Skip to comments.Bacterial Product Isolated in Soil from Easter Island Rescues Learning, Memory in Alzheimer's...
Posted on 04/02/2010 1:18:10 PM PDT by neverdem
Bacterial Product Isolated in Soil from Easter Island Rescues Learning, Memory in Alzheimer's Mouse Model
Rapamycin, a drug that keeps the immune system from attacking transplanted organs, may have another exciting use: fighting Alzheimer's disease. The drug -- a bacterial product first isolated in soil from Easter Island -- rescued learning and memory deficits in a mouse model of Alzheimer's, a team from The University of Texas Health Science Center at San Antonio reported on Feb. 23.
The study, in the Journal of Biological Chemistry, offers the first evidence that the drug is able to reverse Alzheimer's-like deficits in an animal model, said the senior author, Salvatore Oddo, Ph.D., assistant professor in the Department of Physiology of the UT Health Science Center San Antonio.
Rapamycin also reduced lesions in the brains of the mice, the team found. The lesions are similar to those seen in the brains of people who died with Alzheimer's.
"Our findings may have a profound clinical implication," said Dr. Oddo, who is a member of the university's Barshop Institute for Longevity and Aging Studies. "Because rapamycin is a U.S. Food and Drug Administration-approved drug, a clinical trial using it as an anti-Alzheimer's disease therapy could be started fairly quickly."
Last year three institutions, including the Barshop Institute, announced that rapamycin extended the life span of aged research mice at each of the sites. It was the first pharmacologic intervention shown to extend life in an animal model of aging...
(Excerpt) Read more at sciencedaily.com ...
MOLECULAR INTERPLAY BETWEEN MTOR, Aβ AND TAU: EFFECTS ON COGNITIVE IMPAIRMENTS MTOR means the mammalian target of rapamycin.
I may be too late for me.............
I don’t know if that is the right term for it.
An autoimmune disorder leaves the body attacking itself, even if it might have been set that way by a foreign invader. In this case, if an antibiotic rids the plaques, it’s not killing an invader, but the result of our response to it.
It would seem that the plaques are not our bodies attacking our brains. However, the antibiotic may work via a method that has nothing to do with bacterial death.
No, you had that right to begin with if you have Alzheimer’s.
Had what right?...........
I couldn't find the original article at the Public Library of Science. The immunosuppressant rapamycin appears designed to fool the beta amyloid, aka abeta and amyloid beta, of the innate immune system.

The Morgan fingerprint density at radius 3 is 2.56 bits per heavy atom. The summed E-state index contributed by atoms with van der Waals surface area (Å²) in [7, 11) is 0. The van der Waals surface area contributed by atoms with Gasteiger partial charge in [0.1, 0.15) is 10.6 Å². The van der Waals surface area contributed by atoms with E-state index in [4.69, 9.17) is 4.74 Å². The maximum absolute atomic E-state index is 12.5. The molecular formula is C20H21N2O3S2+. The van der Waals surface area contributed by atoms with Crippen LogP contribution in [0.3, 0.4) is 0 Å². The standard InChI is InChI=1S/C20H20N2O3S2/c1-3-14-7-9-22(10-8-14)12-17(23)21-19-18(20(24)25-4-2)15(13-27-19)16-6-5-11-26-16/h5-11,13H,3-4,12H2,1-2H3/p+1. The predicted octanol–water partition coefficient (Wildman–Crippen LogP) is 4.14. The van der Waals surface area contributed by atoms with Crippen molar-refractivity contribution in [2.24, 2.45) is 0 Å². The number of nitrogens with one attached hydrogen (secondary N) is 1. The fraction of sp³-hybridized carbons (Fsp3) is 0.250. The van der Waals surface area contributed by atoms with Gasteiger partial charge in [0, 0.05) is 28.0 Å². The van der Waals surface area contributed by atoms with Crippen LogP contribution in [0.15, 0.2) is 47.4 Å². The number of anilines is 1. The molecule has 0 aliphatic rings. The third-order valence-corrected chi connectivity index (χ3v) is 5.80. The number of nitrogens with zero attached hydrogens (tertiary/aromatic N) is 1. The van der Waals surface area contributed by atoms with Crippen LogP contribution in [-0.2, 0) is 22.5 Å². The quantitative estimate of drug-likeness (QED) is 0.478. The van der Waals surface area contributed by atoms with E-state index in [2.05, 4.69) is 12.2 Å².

Y ou had it right the first time.
This looks like a big advance, no?
This is very interesting indeed. Let’s hope that this bacterial product really does help people who are suffering from Alzheimer’s disease.
Maybe, but taking immunosuppressants can have adverse effects, usually infections.
What these articles don't go into is dosage and length of treatment when used against alzheimer's.
What was that again?
Excellent! I really need some of that memory stuff...
Could be good news in the long run...
I'd bet you could suspend rapamycin long enough to clobber any infection and still derived an excellent therapeutic effect against slow-as-snail-shell-growth Alzheimers.
This is fascinating stuff- thanks for posting.
Funny,very funny,but the disease is awful.
They don’t call it “The long goodbye” for nothing.
Well, the logical extension of this finding is that we ought to find a cure for breast cancer near an ancient statue of breasts.
Or come up with a combined molecule which would double as an antibiotic.
Swamps cause fevers.
God put the cure to a disease near the cause.
Willows grow in swampy areas.
Willow bark treats fevers.
(I’d go further, and venture that the cure for breast cancer could be found near The Grand Tetons)...
Thanks for the ping!
There is a safe, inexpensive treatment for Alzheimer’s that should be getting major attention but since there is no money involved it gets ignored.
It’s niacinamide, a B-vitamin. It needs human trials to confirm but it looks very promising. It was given to mice who are bred to have alzheimer’s and in 4 months they were almost back to normal.
Talk about expensive healthcare, one of the reasons it’s so expensive is that there is no incentive to find solutions outside of medications and surgery for everything.
"Hey Stewart, lets go to Easter Island and gather up some bacteria and see what we can do with it......"
It runs in my family, and I have seen the effects take a vibrant intelligent person and turn them into a total stranger.....................